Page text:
The Masters Copenhagen, the latest major event on Valorant’s esports calendar, concluded over the weekend. And as has happened many times in the game’s short history so far, it produced some downright wild results. FunPlus Phoenix (FPX), a Chinese-owned but European team took the crown after a five-map thriller with Singapore-based Paper Rex (PRX).
In many ways, the story behind FPX’s big win is completely unbelievable. Despite being one of Valorant Esports’ oldest core rosters, having been together since 2020, this was the team’s LAN debut. They missed Reykjavik earlier this year due to visa issues complicated by the ongoing war in Ukraine, a tournament many experts chose to win. This time, in Copenhagen, they arrived as the determined underdog behind Fnatic, a team they have consistently lost at home in recent months.
And yet, FPX overcame the odds and their rivals, though not before being defeated by Fnatic and Korea’s DRX in the group stages. In the end, it was a run through the bottom bracket of the tournament that paved his way to the Grand Finals and a win over the people’s favorite in PRX, who are much loved for their aggressive, flashy playing style. FPX went on to lead the year-end main event, the Champions, with the trophy, $200,000, and valuable circuit points.
Victorious Moment, Masters Copenhagen
Oh, and it was all in front of a live crowd for the first time ever at the Valorant Champions Tour event, with 3,000 people in attendance! The moment FPX finally lifted the trophy to thunderous applause and thunderous applause was a moment to remember; It almost felt like poetic justice to a team that had experienced so much misfortune before.
And yet, the unfortunate reality is that the Masters Copenhagen was Valorant’s least-watched esports event to date, recording a peak concurrent viewership of 783,985. Hardly poor, but certainly a downward trend from Reykjavik which exceeded 1 million.
The root cause of this decline is multifaceted, but at its core, in my opinion, is largely due to one major factor: Valorant esports is unpredictable, something that’s always been built to look great from a neutral’s point of view, but Eventually no one is stopped. By keeping the team in consistent form and building a substantial fan base in the process.
We know from many other sports, both traditional and esports, that winning teams create legions of loyal supporters. Fans want results that they can understand – who is the best team, who are the best players, and which areas are major and minor. These kinds of comparisons create storylines, fuel intrigue, and create those god-awful GOAT conversations and social media tier lists that people love to contemplate.
Like all sports, Valorant has seen these kinds of discussions and debates. The difference, however, is that it’s hard to pin down clear winners for fans to go after. The Sentinels, for example, looked a lot like Astralis or Valorant’s Navi in 2021… until they suddenly arrived. Envy changed its name to OpTic to build brand recognition, then won the Masters Reykjavik and seemed almost destined to replace the Sentinels as the next hottest team in North America… until they joined Guild, PRX and Did not exit Copenhagen with FPX’s poor performance.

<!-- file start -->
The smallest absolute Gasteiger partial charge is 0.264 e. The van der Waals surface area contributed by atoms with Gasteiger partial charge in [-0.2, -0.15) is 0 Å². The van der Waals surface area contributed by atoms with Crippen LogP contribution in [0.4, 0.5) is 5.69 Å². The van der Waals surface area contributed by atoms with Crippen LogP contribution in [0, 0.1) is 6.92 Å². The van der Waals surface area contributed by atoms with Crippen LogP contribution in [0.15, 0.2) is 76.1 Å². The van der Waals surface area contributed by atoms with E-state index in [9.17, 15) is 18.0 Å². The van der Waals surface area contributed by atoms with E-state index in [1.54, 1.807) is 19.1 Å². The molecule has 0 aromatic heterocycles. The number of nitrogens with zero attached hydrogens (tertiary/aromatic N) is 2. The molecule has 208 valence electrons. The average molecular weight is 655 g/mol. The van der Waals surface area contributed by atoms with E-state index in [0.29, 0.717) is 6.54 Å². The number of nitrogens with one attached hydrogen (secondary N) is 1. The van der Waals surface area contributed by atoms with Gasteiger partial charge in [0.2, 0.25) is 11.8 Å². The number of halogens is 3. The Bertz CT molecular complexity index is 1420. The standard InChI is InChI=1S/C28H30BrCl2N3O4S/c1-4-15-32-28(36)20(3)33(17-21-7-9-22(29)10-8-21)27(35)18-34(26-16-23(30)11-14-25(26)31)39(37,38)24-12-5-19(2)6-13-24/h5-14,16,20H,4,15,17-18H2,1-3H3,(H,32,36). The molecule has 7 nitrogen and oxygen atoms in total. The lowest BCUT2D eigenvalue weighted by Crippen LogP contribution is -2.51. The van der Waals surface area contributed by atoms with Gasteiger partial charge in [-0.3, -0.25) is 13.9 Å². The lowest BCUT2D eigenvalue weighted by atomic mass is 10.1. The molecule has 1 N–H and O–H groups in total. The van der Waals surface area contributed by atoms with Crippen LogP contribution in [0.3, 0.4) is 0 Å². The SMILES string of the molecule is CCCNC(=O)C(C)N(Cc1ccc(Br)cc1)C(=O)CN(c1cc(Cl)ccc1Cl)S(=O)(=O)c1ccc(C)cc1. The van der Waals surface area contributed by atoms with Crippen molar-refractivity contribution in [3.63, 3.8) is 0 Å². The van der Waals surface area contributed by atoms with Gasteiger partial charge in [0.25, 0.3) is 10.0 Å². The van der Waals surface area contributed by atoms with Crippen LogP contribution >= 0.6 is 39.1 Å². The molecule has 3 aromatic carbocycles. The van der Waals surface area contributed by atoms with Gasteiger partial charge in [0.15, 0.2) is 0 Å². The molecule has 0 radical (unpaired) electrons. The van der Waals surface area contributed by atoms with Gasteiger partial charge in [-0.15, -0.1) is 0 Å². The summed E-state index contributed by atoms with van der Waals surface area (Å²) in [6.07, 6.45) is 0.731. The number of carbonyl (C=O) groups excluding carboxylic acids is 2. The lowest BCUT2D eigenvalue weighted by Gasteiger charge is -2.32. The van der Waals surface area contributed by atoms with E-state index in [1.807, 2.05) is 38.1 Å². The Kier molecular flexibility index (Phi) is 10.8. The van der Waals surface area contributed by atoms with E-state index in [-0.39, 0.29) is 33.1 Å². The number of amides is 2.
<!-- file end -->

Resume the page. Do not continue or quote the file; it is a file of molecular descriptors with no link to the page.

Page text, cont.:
Europe, Valorant’s largest region by size, has experienced the same issues. Teams representing some of the most popular organizations in the world have been up and down over the years. The G2, for example, almost strangely peaked and sank; Team Liquid is either the best Tier 1 team in Europe or the worst on a day to day basis; Fnatic are the “almost” team in the region, the no-name champions who always look great but can’t win anything. Major winners Acend and M3C (formerly, Gambit) have both been out in dramatic fashion after being regarded as the best team in the world at different times.
Had any of these teams been able to maintain their form and make it to Copenhagen, I am sure the viewership would have been much higher. Of course, the brand power of these organizations alone garners more interest than it does in any esports, but the larger issue that concerns Valorant is that the lack of consistency means that organizations cannot build fanship based on Valorant teams. are doing. , It’s largely just interest driving brand identity. The continued health of Valorant esports certainly depends on a team or two proving themselves above the rest with a consistent string of results. If we’re being honest, in a perfect world (for those who want to see Valorant Esports prosper), this would be one of the so-called “pressure” teams with an established fanbase.
FPX is not that. For all their incredible strategic plays and personal excellence, FPX are a well-regarded team among Valorant’s spirited scene, but they are little known to casual fans. And so, even though I personally would have loved to see them succeed, it seems like we’re almost back to square one, with a Valorant team going after the fans as the new GOAT squad of their own. Making up names.
Image Source: Riot Games
It’s absurd, in fact, that fanship often boils down to such idiosyncrasies as to which teams and players are better than others. The fact that it often looks like any one team can win in any Valorant tournament if they get in form should be something to celebrate. But again, this is human nature as it pertains to fanship.
I could spend hours explaining why this happens, from the initial obsession to the age-old argument over whether Valorant’s skill threshold is high enough to help legitimize the result of persistent esports. The bottom line is that the randomness of Valorant Esports, which creates an unusual story and unpredictable results, is appealing only to hardcore enthusiasts. Casual fans, who will eventually balk at Riot Games’ ambitions, need familiar names to go back and forth to make sure Valorant is a major esports future. So, let’s hope FPX moves on from here… or win the Sentinel LCQ!